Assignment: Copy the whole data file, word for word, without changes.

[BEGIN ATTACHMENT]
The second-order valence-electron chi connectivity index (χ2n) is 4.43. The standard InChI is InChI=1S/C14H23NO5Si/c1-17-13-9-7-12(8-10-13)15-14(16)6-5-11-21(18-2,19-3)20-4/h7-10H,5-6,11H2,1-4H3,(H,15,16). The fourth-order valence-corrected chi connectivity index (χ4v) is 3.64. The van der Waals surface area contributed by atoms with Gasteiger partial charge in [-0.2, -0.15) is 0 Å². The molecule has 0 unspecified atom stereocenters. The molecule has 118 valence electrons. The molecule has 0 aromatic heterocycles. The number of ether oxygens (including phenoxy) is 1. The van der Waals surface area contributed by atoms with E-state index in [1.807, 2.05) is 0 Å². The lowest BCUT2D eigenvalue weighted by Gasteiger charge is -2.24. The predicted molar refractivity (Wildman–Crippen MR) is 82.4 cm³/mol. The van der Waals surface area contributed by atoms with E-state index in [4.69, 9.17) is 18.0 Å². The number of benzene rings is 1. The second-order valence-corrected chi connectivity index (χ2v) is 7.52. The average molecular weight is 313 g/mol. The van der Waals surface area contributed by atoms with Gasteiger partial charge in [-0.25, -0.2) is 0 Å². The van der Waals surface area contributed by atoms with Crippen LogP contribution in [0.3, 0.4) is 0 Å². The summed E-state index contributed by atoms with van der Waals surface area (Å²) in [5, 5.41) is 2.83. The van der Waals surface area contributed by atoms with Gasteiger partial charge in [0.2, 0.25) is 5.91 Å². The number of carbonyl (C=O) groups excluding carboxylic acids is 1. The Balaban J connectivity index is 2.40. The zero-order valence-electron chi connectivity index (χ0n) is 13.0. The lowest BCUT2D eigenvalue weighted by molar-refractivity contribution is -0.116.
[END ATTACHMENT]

The second-order valence-electron chi connectivity index (χ2n) is 4.43. The standard InChI is InChI=1S/C14H23NO5Si/c1-17-13-9-7-12(8-10-13)15-14(16)6-5-11-21(18-2,19-3)20-4/h7-10H,5-6,11H2,1-4H3,(H,15,16). The fourth-order valence-corrected chi connectivity index (χ4v) is 3.64. The van der Waals surface area contributed by atoms with Gasteiger partial charge in [-0.2, -0.15) is 0 Å². The molecule has 0 unspecified atom stereocenters. The molecule has 118 valence electrons. The molecule has 0 aromatic heterocycles. The number of ether oxygens (including phenoxy) is 1. The van der Waals surface area contributed by atoms with E-state index in [1.807, 2.05) is 0 Å². The lowest BCUT2D eigenvalue weighted by Gasteiger charge is -2.24. The predicted molar refractivity (Wildman–Crippen MR) is 82.4 cm³/mol. The van der Waals surface area contributed by atoms with E-state index in [4.69, 9.17) is 18.0 Å². The number of benzene rings is 1. The second-order valence-corrected chi connectivity index (χ2v) is 7.52. The average molecular weight is 313 g/mol. The van der Waals surface area contributed by atoms with Gasteiger partial charge in [-0.25, -0.2) is 0 Å². The van der Waals surface area contributed by atoms with Crippen LogP contribution in [0.3, 0.4) is 0 Å². The summed E-state index contributed by atoms with van der Waals surface area (Å²) in [5, 5.41) is 2.83. The van der Waals surface area contributed by atoms with Gasteiger partial charge in [0.2, 0.25) is 5.91 Å². The number of carbonyl (C=O) groups excluding carboxylic acids is 1. The Balaban J connectivity index is 2.40. The zero-order valence-electron chi connectivity index (χ0n) is 13.0. The lowest BCUT2D eigenvalue weighted by molar-refractivity contribution is -0.116.